It’s been said that a good sermon is like a good skirt: long enough to cover the essentials, but short enough to keep you interested.
Most pastors see preaching as their primary function. You can tell by how they describe their calling. “I’m called to preach,” they say. You rarely hear a minister say, “I’m called to conduct funerals,” or “I’m called to run committee meetings,” or “I’m called to deal with cranky members.”
Since most pastors see themselves as preachers first, naturally they want to maximize their pulpit time. Yet there’s very little evidence to suggest that longer sermons produce more mature Christians. And long, rambling sermons are one of the main reasons men say they don’t like to go to church.
Of all the advice I dispense to ministers and teachers, none is more controversial than this: preach shorter sermons. Even a mediocre preacher can be good if he shortens and focuses his message.
I define the ideal sermon for men as: 1) approximately ten to fifteen minutes in length, 2) built around an object lesson, and 3) concluding with a clear call to action.
Needless to say, this position has not endeared me to a lot of pastors.
Some time ago I began a discussion around this issue on Facebook. My readers mostly disagreed with the idea of shorter sermons. Among their comments:
- Maybe the men are just not saved. If you don’t love the Word, you probably are not born of the Word.
- I think most men could sit and listen attentively for hours when the message resonates
- Weren’t the Lincoln/Douglas debates like 6 hours long? And that was before women could vote, so the audience was men. If a pastor treats his congregation, and I think especially men, like idiots that’s the quickest way to lose them.
- As David Platt would say, 15-minute sermons yield 15-minute Christians.
- Likely a heart problem for men who don’t love the word.
- I have been with guys that can be involved for hours on sports, hunting, etc…without breaking focus. When we treat men like children and cater to shorter times with them, we, regrettably condition them to expect that is all there is.
Of all the arguments supporting long sermons, this is the one I hear the most:
- Men can sit through a 3-hour football game or a 3-hour epic movie without being bored – so why can’t they sit through a 3-hour sermon? Or a 1-hour sermon? Or even a 30-minute sermon?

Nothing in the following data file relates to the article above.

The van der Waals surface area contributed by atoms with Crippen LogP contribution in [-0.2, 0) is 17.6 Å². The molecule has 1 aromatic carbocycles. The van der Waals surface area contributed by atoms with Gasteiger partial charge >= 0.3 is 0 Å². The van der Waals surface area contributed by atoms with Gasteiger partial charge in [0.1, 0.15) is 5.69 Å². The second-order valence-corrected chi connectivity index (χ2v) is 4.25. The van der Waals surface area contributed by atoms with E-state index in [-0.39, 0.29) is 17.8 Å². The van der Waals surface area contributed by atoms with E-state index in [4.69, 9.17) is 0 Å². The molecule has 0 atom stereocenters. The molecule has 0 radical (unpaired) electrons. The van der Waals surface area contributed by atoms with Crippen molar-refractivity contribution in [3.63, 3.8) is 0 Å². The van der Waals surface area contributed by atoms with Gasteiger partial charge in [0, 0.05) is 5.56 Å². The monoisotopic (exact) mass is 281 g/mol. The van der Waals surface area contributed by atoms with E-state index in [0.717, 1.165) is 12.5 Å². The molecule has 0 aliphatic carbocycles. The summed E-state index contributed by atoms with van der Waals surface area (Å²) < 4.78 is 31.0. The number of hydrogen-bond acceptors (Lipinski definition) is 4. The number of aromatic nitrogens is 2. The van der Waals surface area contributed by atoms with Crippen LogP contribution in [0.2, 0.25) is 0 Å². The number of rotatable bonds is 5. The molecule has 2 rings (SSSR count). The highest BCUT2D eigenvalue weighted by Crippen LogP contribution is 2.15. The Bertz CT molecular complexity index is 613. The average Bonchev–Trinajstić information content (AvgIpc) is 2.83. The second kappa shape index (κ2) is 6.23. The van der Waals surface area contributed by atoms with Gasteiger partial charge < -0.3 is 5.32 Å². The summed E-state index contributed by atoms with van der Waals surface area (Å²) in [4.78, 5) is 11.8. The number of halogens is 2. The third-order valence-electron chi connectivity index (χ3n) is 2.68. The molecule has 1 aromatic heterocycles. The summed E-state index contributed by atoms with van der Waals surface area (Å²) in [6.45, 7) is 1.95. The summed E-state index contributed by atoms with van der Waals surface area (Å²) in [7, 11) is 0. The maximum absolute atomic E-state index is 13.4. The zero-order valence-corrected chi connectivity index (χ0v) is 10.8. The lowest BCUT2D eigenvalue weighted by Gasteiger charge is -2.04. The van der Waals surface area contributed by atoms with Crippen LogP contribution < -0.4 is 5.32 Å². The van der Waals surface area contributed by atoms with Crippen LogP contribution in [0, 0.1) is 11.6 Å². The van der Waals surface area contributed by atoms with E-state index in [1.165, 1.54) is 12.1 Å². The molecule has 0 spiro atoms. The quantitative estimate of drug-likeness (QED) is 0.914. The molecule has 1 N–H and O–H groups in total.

Good question. Are men just lazy when it comes to God? Or is there something different about sport and film that allows them to focus intently for a longer period of time?
I think it’s the latter. Here are four reasons it’s easier for men to focus on a lengthy game or a film than on a lengthy sermon:
1. Sports and movies are built on surprise
We go to a movie hoping to be surprised. We don’t want to know the ending. Uncertainty produces the thrill.
This is why, when we talk about a movie we’ve seen, we say, “Spoiler alert!” We don’t want to ruin the fun for our friends. The thrill of a movie is not knowing what’s going to happen next.
Same with sports. The best games are those that could go either way. But the stinker games are the blowouts – when a superior team manhandles a weaker team.
Case in point: when the undefeated Denver Broncos played the winless Jacksonville Jaguars in October 2013, the game barely attracted notice. But when the 8-1 Broncos faced the 9-0 Kansas City Chiefs November 17, the game was moved into prime time on Sunday Night’s national broadcast.
My point? The Broncos-Jags game was ignored because everyone knew who would win. But the Broncos-Chiefs game drew huge ratings because the outcome was uncertain.
Men love to be surprised. When was the last time you were truly surprised during a sermon?
2. Sports and movies are built around conflict and tension
Think of your favorite movie. I guarantee it’s built around a conflict. There’s an injustice being done. A bad guy wreaking havoc on society. Just when everything seems bleak, a hero (or heroes) steps forward to set things right. Even comedies with thin plots are built around conflict.
Same with sports. All modern sports are built around defense of a goal area (the end zone, the net, home plate, etc.) Each team is trying to conquer the other team’s goal, while defending its own goal. The only major professional sport that doesn’t follow this model is golf, a gentleman’s game that appeals more to older men.
Men love conflict. When is the last time you experienced tension and conflict during a sermon?
3. Sports and movies are visually stimulating
In the case of both sports and film, there’s a lot to see. Sports features balls and bodies flying through the air. There are uniforms, cheerleaders and crazily-dressed fans. Video screens feature instant replay and entertaining video clips.
In the case of film there are lots of objects moving through space, explosions, and attractive actors doing heroic things. The special effects revolution has only increased the visual impact of films.
Men love visual stimulation – but 95% of sermons contain no visual content at all. It’s a person standing behind a pulpit talking into a microphone.
4. Sports and movies draw you in personally
The best movies are the ones that draw you into the narrative – to the point where you forget about everything else around you. You really care about the characters and feel personally connected to them.
It’s the same with sports. Fans feel personally connected to the stars on their team. During a big game everything else fades as they’re drawn into the drama of the contest.
Men love to be drawn in personally. When was the last time you were truly drawn into a sermon, to the point where everything else faded away?
In my next blog post I’ll take these four principles and show you how you can use them in church to engage men in your sermons. I’ll show you how to be a more effective communicator – in a shorter amount of time.